Small businesses continue to be the core drivers of employment growth throughout Idaho when considering both new establishments and overall contribution to total employment. However, large entities may have had more success in recruitment during the tight labor market of the past year due to name recognition, overall position growth and movement within the company, along with larger job listing budgets.
The average employer establishment in Idaho had approximately 11-12 workers over the past year, and more than 90% of Idaho’s covered employers have hired fewer than 20 people per year on average over the past four quarters.
Key employment metrics based on employer size for the past 12 months as of third quarter 2022:
92% of Idaho’s employers hired fewer than 20 employees.
Fewer than 200 employers in Idaho hired more than 500 employees. These large employers make up less than 1% of total employers who pay unemployment insurance taxes but 27% of total statewide employment.
Idaho added nearly 6,000 employer establishments in the year ending Sept. 30, 2022, with 97% of them having fewer than 20 employees and all in the private sector.
One-year share of total employment by industry: professional and business services 33%, financial activities 12%, construction 12%, and health care and social assistance 10%.
Employers from several industries will be looking for workers at a hiring event Tuesday, March 28, from 10 a.m. to 1 p.m., at Idaho Department of Labor Caldwell office, 4514 Thomas Jefferson St.
The Idaho Labor’s team hopes to trigger enthusiasm and participation along with celebration for job seekers who find success at the event.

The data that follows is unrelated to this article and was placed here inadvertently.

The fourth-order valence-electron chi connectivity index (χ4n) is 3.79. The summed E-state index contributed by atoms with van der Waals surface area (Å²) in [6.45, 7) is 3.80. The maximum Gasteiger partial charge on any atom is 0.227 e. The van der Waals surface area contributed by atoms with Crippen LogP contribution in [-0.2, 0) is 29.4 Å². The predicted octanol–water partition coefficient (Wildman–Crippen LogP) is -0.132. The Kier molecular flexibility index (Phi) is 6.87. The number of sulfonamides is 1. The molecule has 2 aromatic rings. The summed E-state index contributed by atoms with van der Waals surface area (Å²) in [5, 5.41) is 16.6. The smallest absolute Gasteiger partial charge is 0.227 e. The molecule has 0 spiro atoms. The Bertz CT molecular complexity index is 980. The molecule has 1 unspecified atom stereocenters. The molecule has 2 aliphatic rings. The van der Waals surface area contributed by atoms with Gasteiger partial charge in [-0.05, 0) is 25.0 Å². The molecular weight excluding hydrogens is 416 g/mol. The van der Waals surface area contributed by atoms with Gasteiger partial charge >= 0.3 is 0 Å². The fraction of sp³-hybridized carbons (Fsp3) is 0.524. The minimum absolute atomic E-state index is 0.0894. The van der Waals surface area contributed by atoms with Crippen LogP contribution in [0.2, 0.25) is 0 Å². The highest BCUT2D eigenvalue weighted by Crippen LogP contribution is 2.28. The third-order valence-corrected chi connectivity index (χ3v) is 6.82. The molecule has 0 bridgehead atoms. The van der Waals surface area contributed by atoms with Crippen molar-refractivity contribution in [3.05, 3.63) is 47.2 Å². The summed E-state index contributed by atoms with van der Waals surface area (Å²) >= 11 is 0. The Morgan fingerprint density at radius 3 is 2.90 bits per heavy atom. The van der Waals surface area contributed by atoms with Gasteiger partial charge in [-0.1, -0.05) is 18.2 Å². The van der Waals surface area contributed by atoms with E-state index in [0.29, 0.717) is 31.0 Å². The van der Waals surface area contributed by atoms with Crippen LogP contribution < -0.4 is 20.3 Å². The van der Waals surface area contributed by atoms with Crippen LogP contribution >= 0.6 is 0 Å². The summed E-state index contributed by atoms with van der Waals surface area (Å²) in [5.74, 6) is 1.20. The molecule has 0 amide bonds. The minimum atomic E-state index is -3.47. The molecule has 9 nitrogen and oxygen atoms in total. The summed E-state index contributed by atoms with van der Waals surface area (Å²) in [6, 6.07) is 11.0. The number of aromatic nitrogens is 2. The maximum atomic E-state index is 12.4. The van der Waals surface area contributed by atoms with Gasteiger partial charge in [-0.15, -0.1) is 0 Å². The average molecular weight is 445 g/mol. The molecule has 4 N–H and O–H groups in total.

Participating employers include ABM Industries, BlakRoc Site Services, City of Caldwell, Community Council of Idaho, J&S Asphalt Maintenance, O’Neal Construction, Oregon Dept. of Corrections, The Stow Company and T-Mobile.
Idaho’s seasonally adjusted unemployment rate was 2.6% in February, edging down from January’s revised rate of 2.7%.
January’s labor force – workers who are employed or unemployed but looking for work – increased by 1,681 people (0.2%) to 958,117.
Idaho’s labor force participation was unchanged between January and February, remaining at 62.6%.
Total employment increased by 2,237 (0.2%) to 932,972 as unemployment decreased by 556 (-2.2%) to 25,145.
Idaho’s nonfarm jobs increased by 1,100 to 845,100 in February. Industry sectors with the greatest over-the-month gains include state government (4.7%), wholesale trade (2.2%), federal government (1.5%), information (1.1%), other services (1.1%), private education services (0.6%), and health care and social services (0.5%). Continue reading →